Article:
Examples of Dilation

We explain the examples of dilation. In physics, dilation is the increase in the dimensions (length, thickness) of a body, due to the variation of the temperature in it, especially if it gets warmer. The particles that make up the body, whether they are atoms or molecules, take on greater kinetic energy , that is, they move faster, they agitate. This causes them to cover more volume and their density to decrease slightly.

This phenomenon is more noticeable in metals , which are solid at room temperature (with the exception of mercury) and respond to increases in this. At first glance, it is not appreciated that the metal bar is expanding; however, if a light object is placed near one end, it will be found that it can knock it over. As the metal cools down, its atoms will reconnect to cover the original volume.

Two types of dilation can occur in metals: linear and volumetric . In linear dilation , the particles of the body are arranged in a longer arrangement, comprising a greater distance throughout their extension. In volumetric dilation , the particles in the body are arranged in a larger three-dimensional arrangement, spanning a larger space.

The volumetric expansion occurs mainly in gases, whose atoms or molecules are scattered and, if they are heated more, they will flutter more widely. All substances have the so-called coefficient of expansion ( λ) , which is a constant that helps predict how much it will expand for each degree of temperature that is increased.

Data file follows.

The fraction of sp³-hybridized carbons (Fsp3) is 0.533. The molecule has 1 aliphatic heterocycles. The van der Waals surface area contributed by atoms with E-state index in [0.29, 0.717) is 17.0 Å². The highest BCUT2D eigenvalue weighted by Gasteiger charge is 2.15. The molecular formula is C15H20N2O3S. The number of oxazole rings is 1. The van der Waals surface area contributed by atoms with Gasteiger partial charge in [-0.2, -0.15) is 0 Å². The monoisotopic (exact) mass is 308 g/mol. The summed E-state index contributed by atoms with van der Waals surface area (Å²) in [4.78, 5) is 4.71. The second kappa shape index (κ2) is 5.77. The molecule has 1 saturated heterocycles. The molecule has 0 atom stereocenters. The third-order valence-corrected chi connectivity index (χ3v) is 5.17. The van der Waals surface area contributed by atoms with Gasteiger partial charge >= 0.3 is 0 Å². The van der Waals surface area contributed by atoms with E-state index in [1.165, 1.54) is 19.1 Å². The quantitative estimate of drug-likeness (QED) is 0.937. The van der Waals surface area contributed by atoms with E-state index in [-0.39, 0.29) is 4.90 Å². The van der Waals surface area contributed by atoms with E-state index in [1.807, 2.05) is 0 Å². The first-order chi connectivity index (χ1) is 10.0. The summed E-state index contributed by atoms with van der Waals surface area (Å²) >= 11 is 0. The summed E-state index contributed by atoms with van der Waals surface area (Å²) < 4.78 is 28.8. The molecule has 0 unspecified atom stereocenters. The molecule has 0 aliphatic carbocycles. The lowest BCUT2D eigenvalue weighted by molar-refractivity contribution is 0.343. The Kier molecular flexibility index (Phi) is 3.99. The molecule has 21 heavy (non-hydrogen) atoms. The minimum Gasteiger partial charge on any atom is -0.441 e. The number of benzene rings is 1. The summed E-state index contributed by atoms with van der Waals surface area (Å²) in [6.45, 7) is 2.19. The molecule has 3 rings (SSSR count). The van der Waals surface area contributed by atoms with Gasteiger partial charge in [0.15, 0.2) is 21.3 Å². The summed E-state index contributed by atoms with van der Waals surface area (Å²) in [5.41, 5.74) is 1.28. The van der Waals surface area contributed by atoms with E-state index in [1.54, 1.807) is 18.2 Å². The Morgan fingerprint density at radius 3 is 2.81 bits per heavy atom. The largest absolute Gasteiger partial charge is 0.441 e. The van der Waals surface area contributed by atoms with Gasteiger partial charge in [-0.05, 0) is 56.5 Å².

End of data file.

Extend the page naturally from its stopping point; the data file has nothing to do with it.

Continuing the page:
Dilation in biology

In biology, the term dilation is related to the expansion of tissues when developing specific functions. It can be several mechanisms, such as fat storage, aerobic exercise, mechanical work, the transport of blood through the heart muscle, which dilates to suck the next one. In the biological field and in others in general, dilation is the opposite of contraction .

20 examples of dilation

  1. The coefficient of linear expansion of aluminum is: 23 * 10 -6 (1 / ° C)
  2. The coefficient of linear expansion of copper is: 17 * 10 -6 (1 / ° C)
  3. The coefficient of linear expansion of zinc is: 25 * 10 -6 (1 / ° C)
  4. The coefficient of linear expansion of tungsten is: 4 * 10 -6 (1 / ° C)
  5. The coefficient of linear expansion of lead is: 29 * 10 -6 (1 / ° C)
  6. The coefficient of linear expansion of steel is: 11 * 10 -6 (1 / ° C)
  7. The coefficient of linear expansion of brass is: 1.8 * 10 -5 (1 / ° C)
  8. The coefficient of linear expansion of iron is: 12 * 10 -6 (1 / ° C)
  9. The coefficient of linear expansion of silver is: 20 * 10 -6 (1 / ° C)
  10. The coefficient of linear expansion of nickel is: 12.5 * 10 -6 (1 / ° C)
  11. The coefficient of linear expansion of mercury is: 182 * 10 -6 (1 / ° C)
  12. The coefficient of linear expansion of bronze is: 19 * 10 -6 (1 / ° C)
  13. The coefficient of linear expansion of gold is: 14 * 10 -6 (1 / ° C)
  14. The coefficient of linear expansion of platinum is: 9 * 10 -6 (1 / ° C)
  15. The coefficient of linear expansion of glass is: 9 * 10 -6 (1 / ° C)
  16. An iron rod increases in length when heated.
  17. Railroad rails stretch by day and contract at night.
  18. The mercury in a thermometer expands to indicate the temperature on the scale.
  19. Obesity is the result of excessive dilation of skin tissues when too much fat is stored.
  20. The pupil dilates (increases in diameter) to let in more light when it is dark.

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